(1)Punch, in choosing this story for the basis of its “She-Notes” parody, cannot avoid acknowledging how difficult it is to contain the female protagonist in this story because she represents the beginning of Egerton’s slipping out of the confines of feminine identity. Unsurprisingly for a paper known for its harsh criticism of the New Woman, the parody expresses an obvious distaste for Keynotes and Egerton herself, whose transformation into “Borgia Smudgiton” alludes to her besmirching proper Victorian womanhood by smudging its purity (“She-Notes Part I”109). See “She-Notes Part I.” Punch or the London Charivali. 10 March 1894; “She-Notes Part II.” Punch or the London Charivali. 17 March 1894.(^)

(2)Egerton would go on to write a total of five short story collections, one epistolary collection, one novel, seven plays, and various other sketches for journals such as The Yellow Book. For a full list of Egerton’s work, see Margaret Stetz’s bibliography in “‘George Egerton’: Woman and Writer in the Eighteen-Nineties.”(^)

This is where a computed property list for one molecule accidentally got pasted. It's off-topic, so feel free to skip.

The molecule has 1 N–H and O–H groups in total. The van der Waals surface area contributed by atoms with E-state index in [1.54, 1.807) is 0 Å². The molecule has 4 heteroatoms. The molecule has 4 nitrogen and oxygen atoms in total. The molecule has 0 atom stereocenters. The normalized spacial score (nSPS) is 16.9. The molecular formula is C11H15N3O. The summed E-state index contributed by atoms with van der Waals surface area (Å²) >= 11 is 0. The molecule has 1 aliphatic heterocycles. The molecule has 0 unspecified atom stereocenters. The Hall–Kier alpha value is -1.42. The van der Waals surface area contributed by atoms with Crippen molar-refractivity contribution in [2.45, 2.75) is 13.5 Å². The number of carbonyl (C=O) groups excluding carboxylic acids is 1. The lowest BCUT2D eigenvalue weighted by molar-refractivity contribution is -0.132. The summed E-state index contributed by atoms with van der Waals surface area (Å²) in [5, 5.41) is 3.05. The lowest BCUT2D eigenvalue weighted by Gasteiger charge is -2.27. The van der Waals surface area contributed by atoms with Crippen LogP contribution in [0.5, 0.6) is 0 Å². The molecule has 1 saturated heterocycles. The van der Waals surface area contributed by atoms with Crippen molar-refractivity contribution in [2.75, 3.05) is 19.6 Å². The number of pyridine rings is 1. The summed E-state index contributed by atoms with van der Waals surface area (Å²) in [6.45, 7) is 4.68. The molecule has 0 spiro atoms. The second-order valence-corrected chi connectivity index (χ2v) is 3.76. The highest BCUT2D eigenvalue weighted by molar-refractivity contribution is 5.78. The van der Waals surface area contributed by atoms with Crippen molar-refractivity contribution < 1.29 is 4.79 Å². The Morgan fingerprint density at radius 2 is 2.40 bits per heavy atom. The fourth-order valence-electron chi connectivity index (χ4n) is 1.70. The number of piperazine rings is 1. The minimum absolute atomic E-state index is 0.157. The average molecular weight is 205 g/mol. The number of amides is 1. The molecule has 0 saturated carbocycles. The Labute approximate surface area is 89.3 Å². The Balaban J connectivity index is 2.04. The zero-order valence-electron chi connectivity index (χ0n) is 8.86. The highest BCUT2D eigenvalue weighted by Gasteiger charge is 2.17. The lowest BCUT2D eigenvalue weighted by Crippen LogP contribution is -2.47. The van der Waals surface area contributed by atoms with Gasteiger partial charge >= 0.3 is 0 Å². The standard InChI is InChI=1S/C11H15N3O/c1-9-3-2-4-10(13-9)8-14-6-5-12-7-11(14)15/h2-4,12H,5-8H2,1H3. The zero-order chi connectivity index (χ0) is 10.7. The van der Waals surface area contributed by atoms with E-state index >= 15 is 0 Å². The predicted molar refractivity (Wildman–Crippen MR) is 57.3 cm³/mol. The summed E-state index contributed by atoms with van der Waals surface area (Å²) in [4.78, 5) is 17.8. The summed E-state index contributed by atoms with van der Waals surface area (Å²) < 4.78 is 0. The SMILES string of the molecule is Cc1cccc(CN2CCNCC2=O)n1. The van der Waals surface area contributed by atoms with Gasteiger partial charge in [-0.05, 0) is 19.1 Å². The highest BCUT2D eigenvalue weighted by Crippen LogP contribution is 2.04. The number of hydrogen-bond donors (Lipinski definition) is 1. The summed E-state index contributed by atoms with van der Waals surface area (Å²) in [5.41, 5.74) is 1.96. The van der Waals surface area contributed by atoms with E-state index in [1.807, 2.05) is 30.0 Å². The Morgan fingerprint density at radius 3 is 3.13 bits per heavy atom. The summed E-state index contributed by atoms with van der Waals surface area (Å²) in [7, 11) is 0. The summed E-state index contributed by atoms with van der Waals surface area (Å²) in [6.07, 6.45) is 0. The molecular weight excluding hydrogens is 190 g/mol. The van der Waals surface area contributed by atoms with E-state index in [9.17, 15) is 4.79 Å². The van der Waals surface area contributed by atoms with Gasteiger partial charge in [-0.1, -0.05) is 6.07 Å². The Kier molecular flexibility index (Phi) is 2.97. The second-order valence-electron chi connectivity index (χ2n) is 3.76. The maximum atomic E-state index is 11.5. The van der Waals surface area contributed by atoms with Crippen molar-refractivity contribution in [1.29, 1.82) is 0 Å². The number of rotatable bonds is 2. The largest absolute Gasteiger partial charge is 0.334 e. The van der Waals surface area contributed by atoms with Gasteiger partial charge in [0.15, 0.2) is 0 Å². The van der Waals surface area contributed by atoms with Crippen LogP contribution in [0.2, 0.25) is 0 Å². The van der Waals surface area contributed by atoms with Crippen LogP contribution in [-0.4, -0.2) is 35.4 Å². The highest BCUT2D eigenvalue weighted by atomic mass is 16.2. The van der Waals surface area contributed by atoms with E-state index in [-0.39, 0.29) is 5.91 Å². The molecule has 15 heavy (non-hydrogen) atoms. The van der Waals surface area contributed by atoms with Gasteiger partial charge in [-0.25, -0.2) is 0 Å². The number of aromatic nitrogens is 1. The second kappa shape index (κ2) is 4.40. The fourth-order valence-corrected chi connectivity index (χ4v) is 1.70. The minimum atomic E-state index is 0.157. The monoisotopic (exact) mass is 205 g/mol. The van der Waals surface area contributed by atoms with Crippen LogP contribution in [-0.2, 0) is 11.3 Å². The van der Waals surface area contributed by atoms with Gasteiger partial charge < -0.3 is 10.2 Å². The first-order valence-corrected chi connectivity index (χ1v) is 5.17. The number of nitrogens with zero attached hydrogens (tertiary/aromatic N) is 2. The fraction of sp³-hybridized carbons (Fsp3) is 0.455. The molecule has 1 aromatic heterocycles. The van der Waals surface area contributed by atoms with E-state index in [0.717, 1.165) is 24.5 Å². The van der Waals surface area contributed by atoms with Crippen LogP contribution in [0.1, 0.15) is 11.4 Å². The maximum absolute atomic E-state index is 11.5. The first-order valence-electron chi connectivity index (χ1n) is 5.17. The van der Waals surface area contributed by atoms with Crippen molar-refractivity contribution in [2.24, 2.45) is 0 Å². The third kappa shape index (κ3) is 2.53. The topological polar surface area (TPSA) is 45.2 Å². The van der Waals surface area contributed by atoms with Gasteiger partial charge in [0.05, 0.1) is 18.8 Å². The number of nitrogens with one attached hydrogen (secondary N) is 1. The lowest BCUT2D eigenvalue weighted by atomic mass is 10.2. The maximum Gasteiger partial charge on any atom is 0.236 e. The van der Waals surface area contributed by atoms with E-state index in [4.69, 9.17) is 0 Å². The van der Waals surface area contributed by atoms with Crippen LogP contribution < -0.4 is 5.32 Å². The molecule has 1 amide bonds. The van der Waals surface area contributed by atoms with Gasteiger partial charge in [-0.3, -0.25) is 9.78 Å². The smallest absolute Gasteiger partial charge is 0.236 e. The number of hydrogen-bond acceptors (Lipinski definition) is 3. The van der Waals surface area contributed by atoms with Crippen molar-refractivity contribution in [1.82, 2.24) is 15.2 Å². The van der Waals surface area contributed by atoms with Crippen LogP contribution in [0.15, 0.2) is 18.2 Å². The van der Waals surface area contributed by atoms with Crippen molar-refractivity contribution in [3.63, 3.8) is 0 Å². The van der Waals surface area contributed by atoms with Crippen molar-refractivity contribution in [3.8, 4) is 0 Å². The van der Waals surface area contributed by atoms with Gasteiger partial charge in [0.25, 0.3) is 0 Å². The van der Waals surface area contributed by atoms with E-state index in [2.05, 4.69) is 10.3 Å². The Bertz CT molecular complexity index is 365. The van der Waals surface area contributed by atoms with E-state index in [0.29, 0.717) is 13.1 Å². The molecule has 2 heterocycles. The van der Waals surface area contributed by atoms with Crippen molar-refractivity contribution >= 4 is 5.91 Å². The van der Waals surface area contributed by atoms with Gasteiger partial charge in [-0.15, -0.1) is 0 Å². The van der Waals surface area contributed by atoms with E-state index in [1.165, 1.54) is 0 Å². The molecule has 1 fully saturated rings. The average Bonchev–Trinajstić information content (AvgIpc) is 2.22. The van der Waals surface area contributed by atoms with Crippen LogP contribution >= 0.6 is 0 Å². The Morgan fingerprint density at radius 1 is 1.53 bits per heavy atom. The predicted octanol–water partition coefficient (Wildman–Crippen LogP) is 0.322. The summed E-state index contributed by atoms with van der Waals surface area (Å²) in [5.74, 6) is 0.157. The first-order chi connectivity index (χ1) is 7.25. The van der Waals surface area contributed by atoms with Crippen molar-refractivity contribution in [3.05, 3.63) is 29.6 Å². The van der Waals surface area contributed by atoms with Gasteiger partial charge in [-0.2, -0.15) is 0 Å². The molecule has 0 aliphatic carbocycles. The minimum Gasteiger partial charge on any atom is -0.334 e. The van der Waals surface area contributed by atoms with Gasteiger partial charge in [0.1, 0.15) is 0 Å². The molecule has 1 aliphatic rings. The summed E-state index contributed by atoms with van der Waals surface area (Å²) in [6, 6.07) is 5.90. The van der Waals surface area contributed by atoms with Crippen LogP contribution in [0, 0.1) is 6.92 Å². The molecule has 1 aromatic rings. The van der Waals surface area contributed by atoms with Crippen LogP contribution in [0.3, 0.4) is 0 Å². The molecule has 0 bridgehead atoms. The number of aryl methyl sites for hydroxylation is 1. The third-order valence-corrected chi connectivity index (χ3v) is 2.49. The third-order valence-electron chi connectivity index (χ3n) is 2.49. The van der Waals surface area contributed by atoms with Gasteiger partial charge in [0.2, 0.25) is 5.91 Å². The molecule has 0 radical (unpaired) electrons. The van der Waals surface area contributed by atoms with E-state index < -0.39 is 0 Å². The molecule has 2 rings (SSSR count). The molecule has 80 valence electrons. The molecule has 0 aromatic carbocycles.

(3)Although Egerton did not intend for “A Cross Line” to be at the beginning of Keynotes, the story’s scandalous subject of an extra-marital affair made her publisher and readers alike focus on the story as the keynote of the book. Egerton herself had positioned the story last in the table of contents that accompanied the book’s manuscript, but publisher John Lane decided that it ought to be first (Stetz 35). Thus while Egerton envisioned “A Cross Line” as the culmination of Keynotes, her readers read the story as its beginning. However, in either position, the story occupies an important place in the collection and represents what Egerton is doing in Keynotes as a whole.(^)